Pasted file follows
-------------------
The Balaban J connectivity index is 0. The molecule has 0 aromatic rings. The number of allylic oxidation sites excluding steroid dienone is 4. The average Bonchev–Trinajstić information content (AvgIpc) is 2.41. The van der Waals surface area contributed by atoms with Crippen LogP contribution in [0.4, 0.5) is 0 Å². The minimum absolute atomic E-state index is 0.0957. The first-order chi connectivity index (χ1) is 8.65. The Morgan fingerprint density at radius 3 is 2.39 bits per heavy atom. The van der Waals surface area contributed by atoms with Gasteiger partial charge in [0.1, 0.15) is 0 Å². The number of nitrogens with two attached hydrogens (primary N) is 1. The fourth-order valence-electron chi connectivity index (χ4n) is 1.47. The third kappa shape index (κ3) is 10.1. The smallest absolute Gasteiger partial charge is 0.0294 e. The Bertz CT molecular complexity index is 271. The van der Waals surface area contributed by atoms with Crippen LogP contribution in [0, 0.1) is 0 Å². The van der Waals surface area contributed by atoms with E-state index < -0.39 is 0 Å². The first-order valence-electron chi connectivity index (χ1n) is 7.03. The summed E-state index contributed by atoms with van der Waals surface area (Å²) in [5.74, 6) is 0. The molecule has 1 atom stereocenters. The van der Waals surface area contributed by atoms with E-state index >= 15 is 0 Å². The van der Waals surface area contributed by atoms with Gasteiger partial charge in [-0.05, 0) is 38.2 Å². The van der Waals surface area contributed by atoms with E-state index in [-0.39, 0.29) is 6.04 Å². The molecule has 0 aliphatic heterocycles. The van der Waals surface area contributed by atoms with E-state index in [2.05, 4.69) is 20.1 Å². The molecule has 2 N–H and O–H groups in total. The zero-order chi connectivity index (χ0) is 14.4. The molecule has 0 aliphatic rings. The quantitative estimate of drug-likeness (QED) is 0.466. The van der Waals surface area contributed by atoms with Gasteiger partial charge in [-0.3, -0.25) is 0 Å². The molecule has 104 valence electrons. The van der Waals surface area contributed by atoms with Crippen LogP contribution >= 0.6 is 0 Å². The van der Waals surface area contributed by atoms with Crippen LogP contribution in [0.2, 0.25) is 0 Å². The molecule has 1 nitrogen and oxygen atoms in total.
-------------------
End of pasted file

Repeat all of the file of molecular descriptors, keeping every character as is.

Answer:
The Balaban J connectivity index is 0. The molecule has 0 aromatic rings. The number of allylic oxidation sites excluding steroid dienone is 4. The average Bonchev–Trinajstić information content (AvgIpc) is 2.41. The van der Waals surface area contributed by atoms with Crippen LogP contribution in [0.4, 0.5) is 0 Å². The minimum absolute atomic E-state index is 0.0957. The first-order chi connectivity index (χ1) is 8.65. The Morgan fingerprint density at radius 3 is 2.39 bits per heavy atom. The van der Waals surface area contributed by atoms with Gasteiger partial charge in [0.1, 0.15) is 0 Å². The number of nitrogens with two attached hydrogens (primary N) is 1. The fourth-order valence-electron chi connectivity index (χ4n) is 1.47. The third kappa shape index (κ3) is 10.1. The smallest absolute Gasteiger partial charge is 0.0294 e. The Bertz CT molecular complexity index is 271. The van der Waals surface area contributed by atoms with Crippen LogP contribution in [0, 0.1) is 0 Å². The van der Waals surface area contributed by atoms with E-state index < -0.39 is 0 Å². The first-order valence-electron chi connectivity index (χ1n) is 7.03. The summed E-state index contributed by atoms with van der Waals surface area (Å²) in [5.74, 6) is 0. The molecule has 1 atom stereocenters. The van der Waals surface area contributed by atoms with E-state index >= 15 is 0 Å². The van der Waals surface area contributed by atoms with Gasteiger partial charge in [-0.05, 0) is 38.2 Å². The van der Waals surface area contributed by atoms with E-state index in [-0.39, 0.29) is 6.04 Å². The molecule has 0 aliphatic heterocycles. The van der Waals surface area contributed by atoms with E-state index in [2.05, 4.69) is 20.1 Å². The molecule has 2 N–H and O–H groups in total. The zero-order chi connectivity index (χ0) is 14.4. The molecule has 0 aliphatic rings. The quantitative estimate of drug-likeness (QED) is 0.466. The van der Waals surface area contributed by atoms with Gasteiger partial charge in [-0.3, -0.25) is 0 Å². The molecule has 104 valence electrons. The van der Waals surface area contributed by atoms with Crippen LogP contribution >= 0.6 is 0 Å². The van der Waals surface area contributed by atoms with Crippen LogP contribution in [0.2, 0.25) is 0 Å². The molecule has 1 nitrogen and oxygen atoms in total.